“I don’t know where I’m going from here, but I promise it won’t be boring”
The quote is from the now late but great David Bowie and is extremely prophetic when you apply it to autonomous driving. Autonomous driving is very much still uncharted territory. Investments in roadway infrastructures are being made, consumer acceptance is trending positive and, judging by the news and excitement from CES 2016, the future if anything will not be boring.
(Originally published on the QNX Auto blog.)
CES 2016 stretched into the weekend this year and ICYMI there was a lot of compelling media coverage of QNX and BlackBerry. Here’s a roundup of the most interesting coverage from the weekend:
Ars Technica: QNX demos new acoustic and ADAS technologies
The crew from Ars Technica filmed a terrific demonstration of the QNX Acoustics Management Platform and the QNX Platform for ADAS. The demonstration highlights the power and versatility of the acoustics platform, including the QNX In-Car Communication module, which allows the driver to effortlessly speak to passengers in the back of the vehicle, over the roar of an engine revving at high speed. The demonstration also showcases how the QNX OS can support augmented reality and heads-up displays:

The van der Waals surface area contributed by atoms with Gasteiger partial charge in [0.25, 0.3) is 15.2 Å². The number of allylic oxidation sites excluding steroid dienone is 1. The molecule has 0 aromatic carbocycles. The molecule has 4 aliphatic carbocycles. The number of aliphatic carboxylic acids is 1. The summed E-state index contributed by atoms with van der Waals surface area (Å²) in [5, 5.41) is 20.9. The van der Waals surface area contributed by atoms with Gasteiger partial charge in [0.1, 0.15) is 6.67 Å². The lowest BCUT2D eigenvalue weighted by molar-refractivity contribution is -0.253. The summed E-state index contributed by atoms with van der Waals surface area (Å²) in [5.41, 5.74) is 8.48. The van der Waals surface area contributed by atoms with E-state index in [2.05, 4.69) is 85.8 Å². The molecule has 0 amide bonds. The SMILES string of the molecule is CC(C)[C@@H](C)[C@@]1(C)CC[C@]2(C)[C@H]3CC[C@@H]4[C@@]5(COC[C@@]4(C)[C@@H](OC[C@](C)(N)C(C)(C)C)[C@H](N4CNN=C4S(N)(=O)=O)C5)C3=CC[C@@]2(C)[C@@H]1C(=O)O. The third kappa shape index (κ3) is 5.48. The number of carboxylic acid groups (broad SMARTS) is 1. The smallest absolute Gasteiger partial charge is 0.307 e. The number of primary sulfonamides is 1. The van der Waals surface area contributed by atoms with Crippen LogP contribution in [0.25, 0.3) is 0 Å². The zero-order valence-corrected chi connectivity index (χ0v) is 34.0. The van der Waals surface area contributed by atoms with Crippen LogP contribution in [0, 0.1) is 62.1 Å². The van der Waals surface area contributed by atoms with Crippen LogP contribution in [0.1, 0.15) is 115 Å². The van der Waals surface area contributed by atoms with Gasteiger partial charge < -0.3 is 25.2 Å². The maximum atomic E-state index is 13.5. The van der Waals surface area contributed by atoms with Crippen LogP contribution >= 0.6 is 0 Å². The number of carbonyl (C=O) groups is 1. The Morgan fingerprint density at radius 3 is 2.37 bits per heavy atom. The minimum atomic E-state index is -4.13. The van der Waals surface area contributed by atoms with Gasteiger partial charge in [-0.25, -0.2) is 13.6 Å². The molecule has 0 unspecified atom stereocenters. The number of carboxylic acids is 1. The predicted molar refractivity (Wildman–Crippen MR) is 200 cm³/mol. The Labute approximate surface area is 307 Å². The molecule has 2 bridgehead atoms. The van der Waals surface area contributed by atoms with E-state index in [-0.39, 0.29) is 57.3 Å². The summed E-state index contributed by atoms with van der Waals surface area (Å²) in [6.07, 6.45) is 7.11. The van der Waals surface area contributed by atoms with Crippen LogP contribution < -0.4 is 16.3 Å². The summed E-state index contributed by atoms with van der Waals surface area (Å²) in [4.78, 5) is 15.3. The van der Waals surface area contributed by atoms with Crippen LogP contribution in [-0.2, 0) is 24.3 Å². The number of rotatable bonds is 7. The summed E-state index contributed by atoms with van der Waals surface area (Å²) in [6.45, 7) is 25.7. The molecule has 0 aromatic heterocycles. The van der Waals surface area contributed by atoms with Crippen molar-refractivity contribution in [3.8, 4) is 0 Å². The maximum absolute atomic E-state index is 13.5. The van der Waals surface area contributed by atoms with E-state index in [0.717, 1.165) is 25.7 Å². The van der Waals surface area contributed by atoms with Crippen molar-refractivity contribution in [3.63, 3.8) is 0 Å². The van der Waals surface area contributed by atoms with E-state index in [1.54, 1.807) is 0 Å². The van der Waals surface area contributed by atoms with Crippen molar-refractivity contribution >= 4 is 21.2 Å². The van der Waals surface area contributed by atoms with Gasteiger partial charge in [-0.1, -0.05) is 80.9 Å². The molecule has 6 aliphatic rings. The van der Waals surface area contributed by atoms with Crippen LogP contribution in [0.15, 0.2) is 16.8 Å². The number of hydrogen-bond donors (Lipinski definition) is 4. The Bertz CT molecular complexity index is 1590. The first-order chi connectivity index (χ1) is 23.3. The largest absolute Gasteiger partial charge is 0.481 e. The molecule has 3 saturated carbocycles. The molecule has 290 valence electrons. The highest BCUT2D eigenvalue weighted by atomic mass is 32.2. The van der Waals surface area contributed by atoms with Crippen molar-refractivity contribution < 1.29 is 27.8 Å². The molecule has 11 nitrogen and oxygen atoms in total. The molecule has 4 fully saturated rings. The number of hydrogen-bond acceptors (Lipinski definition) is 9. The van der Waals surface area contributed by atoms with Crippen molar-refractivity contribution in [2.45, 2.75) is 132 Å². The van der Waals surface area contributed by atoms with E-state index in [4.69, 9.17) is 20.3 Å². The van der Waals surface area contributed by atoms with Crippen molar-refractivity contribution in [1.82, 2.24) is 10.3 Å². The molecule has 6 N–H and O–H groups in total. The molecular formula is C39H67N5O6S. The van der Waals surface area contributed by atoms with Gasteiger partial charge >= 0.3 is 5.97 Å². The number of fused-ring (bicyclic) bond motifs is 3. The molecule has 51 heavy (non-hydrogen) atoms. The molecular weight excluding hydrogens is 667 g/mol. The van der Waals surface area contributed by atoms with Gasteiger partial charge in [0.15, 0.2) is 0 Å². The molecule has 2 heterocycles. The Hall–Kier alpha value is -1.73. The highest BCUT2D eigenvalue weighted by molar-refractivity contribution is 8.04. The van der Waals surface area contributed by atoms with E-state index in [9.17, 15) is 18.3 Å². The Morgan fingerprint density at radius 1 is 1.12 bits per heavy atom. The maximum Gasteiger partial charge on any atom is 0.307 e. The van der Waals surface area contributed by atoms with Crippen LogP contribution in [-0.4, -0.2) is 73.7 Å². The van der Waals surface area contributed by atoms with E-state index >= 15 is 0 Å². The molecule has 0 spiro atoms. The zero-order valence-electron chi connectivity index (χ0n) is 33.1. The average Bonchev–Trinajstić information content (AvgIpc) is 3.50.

Huffington Post: CES 2016 Proves The Future Of Driverless Cars Is Promising
Huffington Post highlighted BlackBerry and QNX as key newsmakers for advancements in driverless cars. The article notes QNX’s automotive leadership: “The software is actually installed in 50 percent of the world’s automotive infotainment systems including Audi, Volkswagen, Ford, GM and Chrysler.”
Crackberry: Inside the QNX Toyota Highlander at CES 2016
The folks at CrackBerry filmed a demonstration of our latest technology concept vehicle, based on a Toyota Highlander. The demo focuses on the QNX In-Car Communication acoustics module, which forms part of the recently launched QNX Acoustics Management Platform:
HERE 360: QNX and HERE bring to life a multi-screen experience in vehicles
A blog post from our ecosystem partner mentions HERE navigation and its use in the Toyota Highlander and Jeep Wrangler technology concept vehicles.
Don’t forget about our own coverage of QNX and CES earlier in the week, including: